How Should Christians Apply the Law? Part 2

Post Author: Bill Pratt 

In part 1, we looked at a method of interpreting and applying the Law (first five books of the Bible) to Christians living today. Theologian J. Daniel Hays calls the method principlism and refers to five steps in the process. We covered the first three in part 1, so we now pick up with step 4.

The fourth step is to


Filter the universal principle through the New Testament teaching regarding that principle or regarding the specific law being studied. Some of the Old Testament laws, for example, are restated in the New Testament as commandments for New Testament believers. When the Old Covenant was abrogated, the Old Testament Law ceased to be a Law for Christians. However, when the New Testament repeats a law it thus becomes a commandment for believers, to be obeyed as a commandment of Christ. But this validity and authority as a command comes from the New Testament and not the Old Testament. In addition occasionally the New Testament qualifies an Old Testament law, either modifying it or expanding on it.

For example for the command in Exodus 20:14, “You shall not commit adultery,” the universal principle relates to the sanctity of marriage and the need for faithfulness in marriage. As this principle is filtered through the New Testament, Jesus’ teaching on the subject must be incorporated into the principle. Jesus said, “But I say to you that everyone who looks at a woman with lust has already committed adultery with her in his heart” (Matt. 5:28), thereby expanding the range of this law. He applied it not only to acts of adultery but also to thoughts of adultery. Therefore the commandment for Christians today becomes “You shall not commit adultery in act or in thought.” But Christians should seek to obey this command because it reflects a universal biblical principle reinforced by the New Testament, and not simply because it is an Old Testament law.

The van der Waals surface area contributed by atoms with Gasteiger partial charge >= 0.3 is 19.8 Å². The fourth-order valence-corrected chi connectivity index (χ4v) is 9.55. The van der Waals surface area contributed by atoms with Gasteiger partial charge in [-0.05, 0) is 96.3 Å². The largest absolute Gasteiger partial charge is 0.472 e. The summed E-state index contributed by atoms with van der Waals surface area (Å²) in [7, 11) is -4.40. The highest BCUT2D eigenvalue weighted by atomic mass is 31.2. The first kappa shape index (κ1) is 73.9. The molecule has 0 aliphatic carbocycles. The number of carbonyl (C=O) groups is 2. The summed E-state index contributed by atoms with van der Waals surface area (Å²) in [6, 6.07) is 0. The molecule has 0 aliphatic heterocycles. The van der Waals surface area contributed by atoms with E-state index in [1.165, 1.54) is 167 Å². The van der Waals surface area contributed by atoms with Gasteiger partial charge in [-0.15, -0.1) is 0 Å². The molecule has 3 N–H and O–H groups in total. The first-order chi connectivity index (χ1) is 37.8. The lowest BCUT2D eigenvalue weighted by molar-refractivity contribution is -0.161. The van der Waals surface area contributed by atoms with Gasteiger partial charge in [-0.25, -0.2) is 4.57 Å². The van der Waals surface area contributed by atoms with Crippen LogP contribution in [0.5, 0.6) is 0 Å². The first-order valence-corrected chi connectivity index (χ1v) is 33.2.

The fifth and final step is to


In this step the universal principle developed in the previous step is applied to specific situations in believers’ lives today. Evidence of principlism can be found in the New Testament. As noted earlier, Jesus’ citation of 1 Samuel 21 to rebut the Pharisees follows a similar pattern. In 1 Corinthians 9:9 Paul cited Deuteronomy 25:4 (“Do not muzzle an ox while it is treading out the grain”) in defending his right to receive material support from the Corinthians (1 Cor. 9:4, 11-12).

In part 3, we will apply this method to a passage in the Law and see how the process works.